Irresistibility consists in the impossibility for a reasonable debtor to take reasonable measures to avoid the occurrence. In addition, the case-law and the commentators agree that irresistibility also means that the harm-causing event must render absolutely impossible the performance of the debtor’s obligations. The irresistibility condition is not met when the performance of the debtor’s obligation simply becomes more difficult, perilous or onerous.
Art. 1693 C.c.Q. specifically addresses the impact of a force majeure event on contractual obligations. It reads as follows:
1693. Lorsqu’une obligation ne peut plus être exécutée par le débiteur, en raison d’une force majeure et avant qu’il soit en demeure, il est libéré de cette obligation; il en est également libéré, lors même qu’il était en demeure, lorsque le créancier n’aurait pu, de toute façon, bénéficier de l’exécution de l’obligation en raison de cette force majeure; à moins que, dans l’un et l’autre cas, le débiteur ne se soit expressément chargé des cas de force majeure.
La preuve d’une force majeure incombe au débiteur.
1693. Where an obligation can no longer be performed by the debtor, by reason of superior force and before he is in default, the debtor is released from the obligation; he is also released from it, even though he was in default, where the creditor could not, in any case, have benefited from the performance of the obligation by reason of that superior force, unless, in either case, the debtor has expressly assumed the risk of superior force.
The burden of proof of superior force is on the debtor.
Thus, pursuant to art. 1693 C.c.Q., the debtor may be released from an obligation by the occurrence of a force majeure event and may also be released where the creditor could not have, in any case, benefited from the obligation of the performance due to the event. The burden of proof that the event, in this case, the outbreak of COVID-19, constitutes a force majeure, lies with the debtor.
In the immediate term, it is important for parties to commercial contracts to consider their rights and obligations if they have been or expect to be impacted by the outbreak of COVID-19. Some key factors to be considered include the following:
Does the commercial contract contain:
a force majeure clause which provides for relief or suspension of contractual performance and, if so, are there notice requirements and timelines?
other contract termination or suspension provisions which may be triggered by the outbreak?
representations or warranties which may be affected by the outbreak?
continuing disclosure obligations and, if so, has the outbreak triggered those obligations?
If the commercial contract contains a force majeure clause:
will the declaration of a force majeure impact a party’s financing agreements or disclosure obligations thereunder?
will the declaration of a force majeure impact a public company’s disclosure obligations?
Has the outbreak of COVID-19:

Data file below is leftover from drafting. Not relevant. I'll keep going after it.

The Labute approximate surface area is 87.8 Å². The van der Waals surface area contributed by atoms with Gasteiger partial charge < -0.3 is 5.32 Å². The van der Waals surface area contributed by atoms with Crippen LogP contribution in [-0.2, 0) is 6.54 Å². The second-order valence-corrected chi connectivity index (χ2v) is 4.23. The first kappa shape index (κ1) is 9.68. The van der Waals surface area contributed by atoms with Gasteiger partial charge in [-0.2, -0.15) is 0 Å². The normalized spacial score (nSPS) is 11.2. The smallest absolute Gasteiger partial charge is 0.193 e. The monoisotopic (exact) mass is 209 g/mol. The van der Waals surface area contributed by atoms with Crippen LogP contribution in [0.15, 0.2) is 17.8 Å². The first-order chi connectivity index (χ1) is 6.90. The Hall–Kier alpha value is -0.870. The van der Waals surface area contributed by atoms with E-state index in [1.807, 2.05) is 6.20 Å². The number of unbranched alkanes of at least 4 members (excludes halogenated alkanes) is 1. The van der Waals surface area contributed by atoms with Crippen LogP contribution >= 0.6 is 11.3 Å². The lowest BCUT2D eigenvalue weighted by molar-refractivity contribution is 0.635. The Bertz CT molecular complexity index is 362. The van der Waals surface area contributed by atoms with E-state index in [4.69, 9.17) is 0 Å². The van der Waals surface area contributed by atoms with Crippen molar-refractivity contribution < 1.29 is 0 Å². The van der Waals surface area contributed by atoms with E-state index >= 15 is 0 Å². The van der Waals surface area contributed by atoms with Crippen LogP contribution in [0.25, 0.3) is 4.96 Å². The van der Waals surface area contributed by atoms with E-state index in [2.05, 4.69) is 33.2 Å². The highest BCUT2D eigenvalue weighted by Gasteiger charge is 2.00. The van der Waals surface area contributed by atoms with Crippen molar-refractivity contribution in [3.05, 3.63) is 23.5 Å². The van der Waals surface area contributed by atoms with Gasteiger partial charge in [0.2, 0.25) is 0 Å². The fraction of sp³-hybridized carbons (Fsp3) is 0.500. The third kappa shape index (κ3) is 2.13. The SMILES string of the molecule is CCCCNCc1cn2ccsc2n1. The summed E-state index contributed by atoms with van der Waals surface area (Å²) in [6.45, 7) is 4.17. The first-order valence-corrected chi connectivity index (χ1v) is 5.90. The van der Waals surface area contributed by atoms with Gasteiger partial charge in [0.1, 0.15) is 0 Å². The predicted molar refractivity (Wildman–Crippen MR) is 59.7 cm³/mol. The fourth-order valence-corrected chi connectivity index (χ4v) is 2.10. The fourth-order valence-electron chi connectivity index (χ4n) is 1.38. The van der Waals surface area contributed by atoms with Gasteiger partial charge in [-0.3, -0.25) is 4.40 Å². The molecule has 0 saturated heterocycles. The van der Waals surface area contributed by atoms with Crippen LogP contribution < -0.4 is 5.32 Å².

- prevented, delayed, or adversely impacted the performance of a contract?
- resulted in increased costs for the performance of a contract?
- created the potential for breach of contract and, if so, what are the consequences of a breach under the contract?
- resulted in the performance of the contract becoming a thing radically different from that which was undertaken by the contract?
- rendered impossible the performance of one or several obligations under the contract?
Parties to commercial contracts that have been impacted by the outbreak should also determine whether or not they have insurance coverage for losses resulting from a party’s inability to perform its contractual obligations due to a supervening event. If so, it is imperative to comply with any notice requirements and timelines under the insurance policy.
Companies are being impacted by the outbreak of COVID-19 in various ways and to varying degrees. It is important for them to analyze the impacts or potential impacts on their businesses, including on their contractual relationships, by reviewing their own specific circumstances and contracts internally or with legal counsel.
To determine whether or not a contracting party may be relieved from performance of its contractual obligations as a result of the outbreak will involve a factual and legal analysis on a case-by-case basis. In anticipation of being impacted by the outbreak, contracting parties should carefully analyze their contractual rights and obligations, review their financing agreements and insurance policies, and consider any disclosure obligations which may arise.
Check out our other (COVID-19) Coronavirus bulletins titled Pandemic Planning For Employers: Responding to the Coronavirus Disease 2019 (COVID-19) and The Novel Coronavirus: Preparing Employers to Respond.
 Naylor Group Inc v Ellis-Don Construction Ltd, 2001 SCC 58 at paras 53-55.
 Klewchuk v Switzer, 2003 ABCA 187 at para 23, citing H.G. Beale, ed., Chitty on Contracts, 28th ed., vol. 1 (London: Sweet & Maxwell, 1999) at 24-069.
 Jean-Louis Baudouin, P.-G. Jobin et N. Vézina, Les obligations, 7th ed. 2013, Motifs légaux d’exonération, EYB2013OBL128, par. 845, Didier LLUELLES et Benoît MOORE, Droit des obligations, 3e édition, 2018, L'impossibilité d'exécution, EYB2018THM244, par. 2733, 2739
 Jean-Louis Baudouin, P.-G. Jobin et N. Vézina, Les obligations, 7th ed. 2013, Motifs légaux d’exonération, EYB2013OBL128, par. 846 Didier LLUELLES et Benoît MOORE, Droit des obligations, 3e édition, 2018, L'impossibilité d'exécution, EYB2018THM244, par. 2734.